Another month, another drop in existing home sales, which in March declined once again from 4.60MM units to 4.59MM. While the good news was that this number did beat the consensus estimate of 4.56MM (based on a a range of 4.50MM to 4.85MM from 75 economist surveyed), the bad news was that once again, a near majority of the upside was once again due to investors and other all-cash buyers, who accounted for 50% of all sales. That and that like last time, of course, this was the worst existing home sales number since July 2012.
Some of the other data highlights:
- Existing-home sales fell 0.2% after falling 0.4% prior month
- 5.2 months supply in March vs. 5.0 in Feb.
- Inventory rose 4.7% to 1.99m homes
- 1st-time buyers 30% of total sales; all cash 33%; investors 17%
- Distressed sales 14% of total sales; of which foreclosures 10%; short sales 4%
- Median home price rose 7.9% from last year to $198,500
Everyone's favorite NAR talking head Larry Yun had this to say:
Lawrence Yun, NAR chief economist, said that current sales activity is underperforming by historical standards. “There really should be stronger levels of home sales given our population growth,” he said. “In contrast, price growth is rising faster than historical norms because of inventory shortages.”
Yun expects some improvement in the months ahead. “With ongoing job creation and some weather delayed shopping activity, home sales should pick up, especially if inventory continues to improve and mortgage interest rates rise only modestly.”
But only if it doesn't snow, or rain, and certainly not if it is windy or the sun is shining just the wrong shade of strong. Remember in an artificial, centrally-planned economy represented by a rigged market, the phrase priced to perfection takes on a whole new meaning.
Some more details from the report:
All-cash sales comprised 33 percent of transactions in March, compared with 35 percent in February and 30 percent in March 2013. Individual investors, who account for many cash sales, purchased 17 percent of homes in March, down from 21 percent in February and 19 percent in March 2013. Seventy-one percent of investors paid cash in March.
Single-family home sales were unchanged at a seasonally adjusted annual rate of 4.04 million in March, the same as February, but are 7.3 percent below the 4.36 million pace a year ago. The median existing single-family home price was $198,200 in March, which is 7.4 percent above March 2013.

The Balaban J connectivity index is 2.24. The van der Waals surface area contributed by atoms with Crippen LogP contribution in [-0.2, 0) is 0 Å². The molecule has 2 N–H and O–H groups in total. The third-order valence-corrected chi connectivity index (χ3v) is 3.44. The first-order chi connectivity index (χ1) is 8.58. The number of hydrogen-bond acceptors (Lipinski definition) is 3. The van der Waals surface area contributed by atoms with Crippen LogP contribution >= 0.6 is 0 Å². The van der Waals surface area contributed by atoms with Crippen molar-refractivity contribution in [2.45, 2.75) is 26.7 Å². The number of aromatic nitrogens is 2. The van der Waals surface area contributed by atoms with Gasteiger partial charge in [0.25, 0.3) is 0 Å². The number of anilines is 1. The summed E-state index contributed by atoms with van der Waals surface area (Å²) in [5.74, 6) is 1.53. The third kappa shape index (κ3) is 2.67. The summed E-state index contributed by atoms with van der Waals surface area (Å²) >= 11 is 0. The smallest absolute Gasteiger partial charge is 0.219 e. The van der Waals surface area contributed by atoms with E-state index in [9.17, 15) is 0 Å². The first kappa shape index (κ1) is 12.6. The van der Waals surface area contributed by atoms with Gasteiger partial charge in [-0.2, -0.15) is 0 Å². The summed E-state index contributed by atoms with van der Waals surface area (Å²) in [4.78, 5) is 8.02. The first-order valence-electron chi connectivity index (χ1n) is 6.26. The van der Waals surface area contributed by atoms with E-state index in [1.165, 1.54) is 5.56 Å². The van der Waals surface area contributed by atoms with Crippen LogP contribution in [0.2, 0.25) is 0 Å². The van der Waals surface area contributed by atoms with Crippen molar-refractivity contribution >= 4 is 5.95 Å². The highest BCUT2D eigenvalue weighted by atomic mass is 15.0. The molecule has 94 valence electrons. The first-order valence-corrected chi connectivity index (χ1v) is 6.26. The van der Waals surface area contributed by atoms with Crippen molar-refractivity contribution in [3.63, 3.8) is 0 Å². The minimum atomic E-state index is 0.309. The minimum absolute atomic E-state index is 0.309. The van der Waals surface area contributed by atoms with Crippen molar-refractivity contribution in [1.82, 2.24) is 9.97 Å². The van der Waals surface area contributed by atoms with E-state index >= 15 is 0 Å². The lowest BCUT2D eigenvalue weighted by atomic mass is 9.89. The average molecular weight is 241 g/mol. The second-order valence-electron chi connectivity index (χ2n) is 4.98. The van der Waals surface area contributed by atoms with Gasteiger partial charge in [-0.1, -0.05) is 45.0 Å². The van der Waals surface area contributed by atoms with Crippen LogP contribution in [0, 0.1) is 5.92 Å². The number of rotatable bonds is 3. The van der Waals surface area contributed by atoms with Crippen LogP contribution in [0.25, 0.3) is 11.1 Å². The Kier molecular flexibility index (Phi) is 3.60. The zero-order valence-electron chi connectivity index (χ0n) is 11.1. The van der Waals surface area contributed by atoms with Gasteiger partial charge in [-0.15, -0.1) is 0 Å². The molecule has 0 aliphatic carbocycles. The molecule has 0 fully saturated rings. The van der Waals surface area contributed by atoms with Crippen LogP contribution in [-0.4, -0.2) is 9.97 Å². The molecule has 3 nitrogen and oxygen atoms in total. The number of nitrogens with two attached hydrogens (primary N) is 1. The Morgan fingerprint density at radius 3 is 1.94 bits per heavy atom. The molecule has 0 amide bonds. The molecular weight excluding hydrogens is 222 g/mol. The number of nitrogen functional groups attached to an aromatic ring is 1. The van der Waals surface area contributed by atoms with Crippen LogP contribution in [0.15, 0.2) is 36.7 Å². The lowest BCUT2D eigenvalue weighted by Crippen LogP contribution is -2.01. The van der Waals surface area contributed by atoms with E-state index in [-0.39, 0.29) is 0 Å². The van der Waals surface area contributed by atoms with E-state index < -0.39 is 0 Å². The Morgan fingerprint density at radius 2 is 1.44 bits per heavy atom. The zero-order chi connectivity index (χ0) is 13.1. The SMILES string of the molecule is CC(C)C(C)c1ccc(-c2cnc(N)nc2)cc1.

Existing condominium and co-op sales declined 1.8 percent to an annual rate of 550,000 units in March from 560,000 in February, and are 8.3 percent below the 600,000 level in March 2013. The median existing condo price was $200,800 in March, up 11.6 percent from a year ago.
Regionally, existing-home sales in the Northeast rose 9.1 percent to an annual rate of 600,000 in March, but are 4.8 percent below March 2013. The median price in the Northeast was $244,700, up 3.2 percent from a year ago.
Existing-home sales in the Midwest rose 4.0 percent in March to a pace of 1.04 million, but are 10.3 percent below a year ago. The median price in the Midwest was $149,600, which is 5.9 percent above March 2013.
In the South, existing-home sales declined 3.0 percent to an annual level of 1.92 million in March, and also are 3.0 percent below March 2013. The median price in the South was $173,000, up 6.7 percent from a year ago.
Existing-home sales in the West fell 3.7 percent to a pace of 1.03 million in March, and are 13.4 percent below a year ago. The median price in the West was $289,300, which is 12.6 percent higher than March 2013.
Finally, remember that all of the above is largely BS - the NAR is, as the name implies, an association of realtors, and as such it is in their best interest to perpetually skew the picture as far rosier than it is, just so prospective buyers aren't spooked by the reality behind the crumbling fake facade.